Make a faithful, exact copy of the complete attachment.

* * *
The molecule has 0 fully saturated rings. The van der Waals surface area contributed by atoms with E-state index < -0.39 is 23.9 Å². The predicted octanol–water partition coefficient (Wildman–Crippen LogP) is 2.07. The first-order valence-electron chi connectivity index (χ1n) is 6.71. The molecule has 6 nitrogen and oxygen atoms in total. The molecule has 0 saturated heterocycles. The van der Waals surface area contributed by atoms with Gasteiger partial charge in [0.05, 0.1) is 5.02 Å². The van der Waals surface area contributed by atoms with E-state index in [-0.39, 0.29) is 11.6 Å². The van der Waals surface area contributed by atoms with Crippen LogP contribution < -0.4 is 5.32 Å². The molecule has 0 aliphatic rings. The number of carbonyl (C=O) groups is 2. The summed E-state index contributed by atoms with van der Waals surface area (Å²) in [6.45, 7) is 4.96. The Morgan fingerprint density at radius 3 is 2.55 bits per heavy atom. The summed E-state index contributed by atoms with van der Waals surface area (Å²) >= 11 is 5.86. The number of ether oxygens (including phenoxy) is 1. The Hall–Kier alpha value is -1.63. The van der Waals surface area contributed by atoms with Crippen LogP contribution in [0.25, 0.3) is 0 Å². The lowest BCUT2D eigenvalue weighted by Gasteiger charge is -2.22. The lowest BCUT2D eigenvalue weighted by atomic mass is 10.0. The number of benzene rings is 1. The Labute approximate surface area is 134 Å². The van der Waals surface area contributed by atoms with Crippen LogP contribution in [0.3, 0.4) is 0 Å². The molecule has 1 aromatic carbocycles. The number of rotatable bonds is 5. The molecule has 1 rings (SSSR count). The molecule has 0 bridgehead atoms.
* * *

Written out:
The molecule has 0 fully saturated rings. The van der Waals surface area contributed by atoms with E-state index < -0.39 is 23.9 Å². The predicted octanol–water partition coefficient (Wildman–Crippen LogP) is 2.07. The first-order valence-electron chi connectivity index (χ1n) is 6.71. The molecule has 6 nitrogen and oxygen atoms in total. The molecule has 0 saturated heterocycles. The van der Waals surface area contributed by atoms with Gasteiger partial charge in [0.05, 0.1) is 5.02 Å². The van der Waals surface area contributed by atoms with E-state index in [-0.39, 0.29) is 11.6 Å². The van der Waals surface area contributed by atoms with Crippen LogP contribution < -0.4 is 5.32 Å². The molecule has 0 aliphatic rings. The number of carbonyl (C=O) groups is 2. The summed E-state index contributed by atoms with van der Waals surface area (Å²) in [6.45, 7) is 4.96. The Morgan fingerprint density at radius 3 is 2.55 bits per heavy atom. The summed E-state index contributed by atoms with van der Waals surface area (Å²) >= 11 is 5.86. The number of ether oxygens (including phenoxy) is 1. The Hall–Kier alpha value is -1.63. The van der Waals surface area contributed by atoms with Crippen LogP contribution in [0.25, 0.3) is 0 Å². The lowest BCUT2D eigenvalue weighted by Gasteiger charge is -2.22. The lowest BCUT2D eigenvalue weighted by atomic mass is 10.0. The number of benzene rings is 1. The Labute approximate surface area is 134 Å². The van der Waals surface area contributed by atoms with Crippen LogP contribution in [0.3, 0.4) is 0 Å². The molecule has 1 aromatic carbocycles. The number of rotatable bonds is 5. The molecule has 1 rings (SSSR count). The molecule has 0 bridgehead atoms.